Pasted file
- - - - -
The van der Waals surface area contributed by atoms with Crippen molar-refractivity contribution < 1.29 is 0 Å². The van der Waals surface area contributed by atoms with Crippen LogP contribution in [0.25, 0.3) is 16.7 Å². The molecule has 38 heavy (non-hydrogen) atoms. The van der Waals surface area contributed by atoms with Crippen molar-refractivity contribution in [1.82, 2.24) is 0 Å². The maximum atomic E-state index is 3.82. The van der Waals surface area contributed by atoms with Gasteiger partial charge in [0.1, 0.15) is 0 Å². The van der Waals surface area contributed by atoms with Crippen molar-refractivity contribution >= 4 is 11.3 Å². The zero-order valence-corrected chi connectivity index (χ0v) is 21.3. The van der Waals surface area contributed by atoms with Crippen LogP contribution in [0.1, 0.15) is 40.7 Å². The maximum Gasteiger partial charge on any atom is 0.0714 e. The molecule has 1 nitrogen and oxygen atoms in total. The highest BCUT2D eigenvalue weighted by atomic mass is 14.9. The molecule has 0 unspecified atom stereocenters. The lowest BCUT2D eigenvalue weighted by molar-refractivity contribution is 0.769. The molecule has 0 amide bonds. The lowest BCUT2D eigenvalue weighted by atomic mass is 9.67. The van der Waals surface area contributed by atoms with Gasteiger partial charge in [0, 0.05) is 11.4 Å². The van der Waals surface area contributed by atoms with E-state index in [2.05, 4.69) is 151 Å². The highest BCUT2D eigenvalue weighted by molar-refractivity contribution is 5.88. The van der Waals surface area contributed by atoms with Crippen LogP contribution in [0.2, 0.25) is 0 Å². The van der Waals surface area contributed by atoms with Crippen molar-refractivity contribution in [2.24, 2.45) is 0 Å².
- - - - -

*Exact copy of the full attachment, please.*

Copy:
The van der Waals surface area contributed by atoms with Crippen molar-refractivity contribution < 1.29 is 0 Å². The van der Waals surface area contributed by atoms with Crippen LogP contribution in [0.25, 0.3) is 16.7 Å². The molecule has 38 heavy (non-hydrogen) atoms. The van der Waals surface area contributed by atoms with Crippen molar-refractivity contribution in [1.82, 2.24) is 0 Å². The maximum atomic E-state index is 3.82. The van der Waals surface area contributed by atoms with Gasteiger partial charge in [0.1, 0.15) is 0 Å². The van der Waals surface area contributed by atoms with Crippen molar-refractivity contribution >= 4 is 11.3 Å². The zero-order valence-corrected chi connectivity index (χ0v) is 21.3. The van der Waals surface area contributed by atoms with Crippen LogP contribution in [0.1, 0.15) is 40.7 Å². The maximum Gasteiger partial charge on any atom is 0.0714 e. The molecule has 1 nitrogen and oxygen atoms in total. The highest BCUT2D eigenvalue weighted by atomic mass is 14.9. The molecule has 0 unspecified atom stereocenters. The lowest BCUT2D eigenvalue weighted by molar-refractivity contribution is 0.769. The molecule has 0 amide bonds. The lowest BCUT2D eigenvalue weighted by atomic mass is 9.67. The van der Waals surface area contributed by atoms with Gasteiger partial charge in [0, 0.05) is 11.4 Å². The van der Waals surface area contributed by atoms with E-state index in [2.05, 4.69) is 151 Å². The highest BCUT2D eigenvalue weighted by molar-refractivity contribution is 5.88. The van der Waals surface area contributed by atoms with Crippen LogP contribution in [0.2, 0.25) is 0 Å². The van der Waals surface area contributed by atoms with Crippen molar-refractivity contribution in [2.24, 2.45) is 0 Å².